The fact is that imposter syndrome is always there, behind everyone’s ear, ready to attack and hurt people’s motivation. Your employees and colleagues are no exception. You can help fight that and keep their motivation high by showing them with words how valuable their contribution is.
Let them know you want to ensure they have the guidance and resources they need to succeed. The sentences present in this group are inspiring because they speak to a greater sense of belonging.
Being a part of a team of people who complement each other’s weaknesses and strengths is incredibly motivating.
As a leader, you should also be emphatic when thanking your employees’ contributions. Make a point of saying thank you to them.
Recognition and appreciation are potent motivators.
Good leader always thinks of themselves as a member of the team. Inclusive language should be used to create the feeling that everyone is in the same boat, running towards the same goal.
What about motivational quotes: do they work?
Do you know those cliché sentences that constantly pop up on LinkedIn or Facebook?
You might recognize a few of these:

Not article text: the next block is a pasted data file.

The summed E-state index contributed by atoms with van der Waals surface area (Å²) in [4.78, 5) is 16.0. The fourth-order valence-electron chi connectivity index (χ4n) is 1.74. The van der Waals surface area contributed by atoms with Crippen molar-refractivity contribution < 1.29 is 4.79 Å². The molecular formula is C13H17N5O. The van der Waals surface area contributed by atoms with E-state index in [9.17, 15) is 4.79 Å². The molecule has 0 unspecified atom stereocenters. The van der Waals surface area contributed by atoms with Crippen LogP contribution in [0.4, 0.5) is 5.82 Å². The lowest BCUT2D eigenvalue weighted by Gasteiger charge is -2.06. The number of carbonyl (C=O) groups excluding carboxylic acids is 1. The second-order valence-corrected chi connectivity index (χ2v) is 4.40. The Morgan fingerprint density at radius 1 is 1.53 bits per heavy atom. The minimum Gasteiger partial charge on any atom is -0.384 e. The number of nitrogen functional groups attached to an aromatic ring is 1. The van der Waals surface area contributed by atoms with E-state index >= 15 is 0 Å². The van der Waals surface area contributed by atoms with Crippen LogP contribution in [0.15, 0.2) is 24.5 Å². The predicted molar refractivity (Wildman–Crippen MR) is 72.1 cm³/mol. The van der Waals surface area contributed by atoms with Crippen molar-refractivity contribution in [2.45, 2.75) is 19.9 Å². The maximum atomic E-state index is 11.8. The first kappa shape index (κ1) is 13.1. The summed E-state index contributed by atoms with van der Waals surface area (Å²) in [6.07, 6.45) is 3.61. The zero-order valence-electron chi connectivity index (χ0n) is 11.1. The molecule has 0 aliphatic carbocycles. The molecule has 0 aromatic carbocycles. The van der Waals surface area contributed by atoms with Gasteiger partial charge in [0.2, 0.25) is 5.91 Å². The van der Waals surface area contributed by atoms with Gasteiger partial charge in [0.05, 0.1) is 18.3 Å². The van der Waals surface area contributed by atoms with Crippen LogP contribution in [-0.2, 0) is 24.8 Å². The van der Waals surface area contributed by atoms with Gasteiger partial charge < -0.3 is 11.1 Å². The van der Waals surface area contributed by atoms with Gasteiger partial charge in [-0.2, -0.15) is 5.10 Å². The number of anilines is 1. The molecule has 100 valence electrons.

“Learn as if you will live forever, live like you will die tomorrow.” – Mahatma Gandhi.
“Success usually comes to those who are too busy looking for it.” – Henry David Thoreau.
“I never dreamed about success. I worked for it.” – Estée Lauder.
“You learn more from failure than from success. Don’t let it stop you. Failure builds character.” – Unknown.
“When we strive to become better than we are, everything around us becomes better too.” – Paulo Coelho.
Do they improve and inspire performance? The answer is no.
The fact is that these clichés sentences will make you feel like you can accomplish something without actually doing anything other than reading a line on social media about it. Without actually doing the work.
Nothing forbids you to feel inspired by these phrases as long as you remember that they’re sentences someone else wrote.
To motivate your team and keep your employees happy, empathy, companionship, and a sense of responsibility work. Being a human leader is essential when you’re leading a team.
Embody these phrases because motivation can be built by creating habits and promoting teamwork.
Motivation is not a one-quote kind of situation, that only keeps you going for a short amount of time.
It’s a temporary fix, a bandaid on a wound that needs sutures. Motivating someone with words is something that needs to be built and maintained.
Teams become more involved in their goals when they are fully aware their ideas and opinions are welcome and, most of all, heard.
We can argue that monetary or physical benefits are great motivators, but words also matter.
An excellent motivator is showing appreciation and not using pre-made, cold, and empty motivational sentences. Mean what you say as a leader.
Your words can have a long-lasting effect that will accompany people throughout their careers and inspire their performances.